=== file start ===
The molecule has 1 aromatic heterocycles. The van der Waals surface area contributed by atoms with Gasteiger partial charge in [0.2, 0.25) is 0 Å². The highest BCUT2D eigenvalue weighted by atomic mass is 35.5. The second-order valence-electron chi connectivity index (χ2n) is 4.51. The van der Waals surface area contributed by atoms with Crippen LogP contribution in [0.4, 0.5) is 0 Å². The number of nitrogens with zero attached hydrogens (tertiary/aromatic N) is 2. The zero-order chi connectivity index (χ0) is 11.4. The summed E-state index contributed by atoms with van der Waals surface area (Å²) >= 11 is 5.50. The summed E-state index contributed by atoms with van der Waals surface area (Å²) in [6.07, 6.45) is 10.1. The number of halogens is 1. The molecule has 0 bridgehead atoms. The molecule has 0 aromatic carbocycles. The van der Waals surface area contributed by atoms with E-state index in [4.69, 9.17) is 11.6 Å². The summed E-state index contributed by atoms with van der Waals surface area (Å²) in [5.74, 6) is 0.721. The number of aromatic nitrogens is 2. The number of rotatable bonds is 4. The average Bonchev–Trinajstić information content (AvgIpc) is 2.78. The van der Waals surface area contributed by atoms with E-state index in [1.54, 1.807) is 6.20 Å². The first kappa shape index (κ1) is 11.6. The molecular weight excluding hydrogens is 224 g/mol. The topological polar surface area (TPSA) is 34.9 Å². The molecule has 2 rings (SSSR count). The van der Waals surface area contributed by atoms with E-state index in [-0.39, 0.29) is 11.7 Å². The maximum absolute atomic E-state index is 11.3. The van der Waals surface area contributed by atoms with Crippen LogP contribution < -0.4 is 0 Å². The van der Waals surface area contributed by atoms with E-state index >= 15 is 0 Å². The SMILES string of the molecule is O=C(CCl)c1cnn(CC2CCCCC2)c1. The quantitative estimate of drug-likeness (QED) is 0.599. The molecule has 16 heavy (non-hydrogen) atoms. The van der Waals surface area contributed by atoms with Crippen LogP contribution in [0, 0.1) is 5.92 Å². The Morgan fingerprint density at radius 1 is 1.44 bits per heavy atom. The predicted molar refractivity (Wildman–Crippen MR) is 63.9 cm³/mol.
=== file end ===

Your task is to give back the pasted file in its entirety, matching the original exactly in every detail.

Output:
The molecule has 1 aromatic heterocycles. The van der Waals surface area contributed by atoms with Gasteiger partial charge in [0.2, 0.25) is 0 Å². The highest BCUT2D eigenvalue weighted by atomic mass is 35.5. The second-order valence-electron chi connectivity index (χ2n) is 4.51. The van der Waals surface area contributed by atoms with Crippen LogP contribution in [0.4, 0.5) is 0 Å². The number of nitrogens with zero attached hydrogens (tertiary/aromatic N) is 2. The zero-order chi connectivity index (χ0) is 11.4. The summed E-state index contributed by atoms with van der Waals surface area (Å²) >= 11 is 5.50. The summed E-state index contributed by atoms with van der Waals surface area (Å²) in [6.07, 6.45) is 10.1. The number of halogens is 1. The molecule has 0 bridgehead atoms. The molecule has 0 aromatic carbocycles. The van der Waals surface area contributed by atoms with E-state index in [4.69, 9.17) is 11.6 Å². The summed E-state index contributed by atoms with van der Waals surface area (Å²) in [5.74, 6) is 0.721. The number of aromatic nitrogens is 2. The number of rotatable bonds is 4. The average Bonchev–Trinajstić information content (AvgIpc) is 2.78. The van der Waals surface area contributed by atoms with E-state index in [1.54, 1.807) is 6.20 Å². The first kappa shape index (κ1) is 11.6. The molecular weight excluding hydrogens is 224 g/mol. The topological polar surface area (TPSA) is 34.9 Å². The molecule has 2 rings (SSSR count). The van der Waals surface area contributed by atoms with E-state index in [-0.39, 0.29) is 11.7 Å². The maximum absolute atomic E-state index is 11.3. The van der Waals surface area contributed by atoms with Crippen LogP contribution < -0.4 is 0 Å². The van der Waals surface area contributed by atoms with E-state index >= 15 is 0 Å². The SMILES string of the molecule is O=C(CCl)c1cnn(CC2CCCCC2)c1. The quantitative estimate of drug-likeness (QED) is 0.599. The molecule has 16 heavy (non-hydrogen) atoms. The van der Waals surface area contributed by atoms with Crippen LogP contribution in [0, 0.1) is 5.92 Å². The Morgan fingerprint density at radius 1 is 1.44 bits per heavy atom. The predicted molar refractivity (Wildman–Crippen MR) is 63.9 cm³/mol.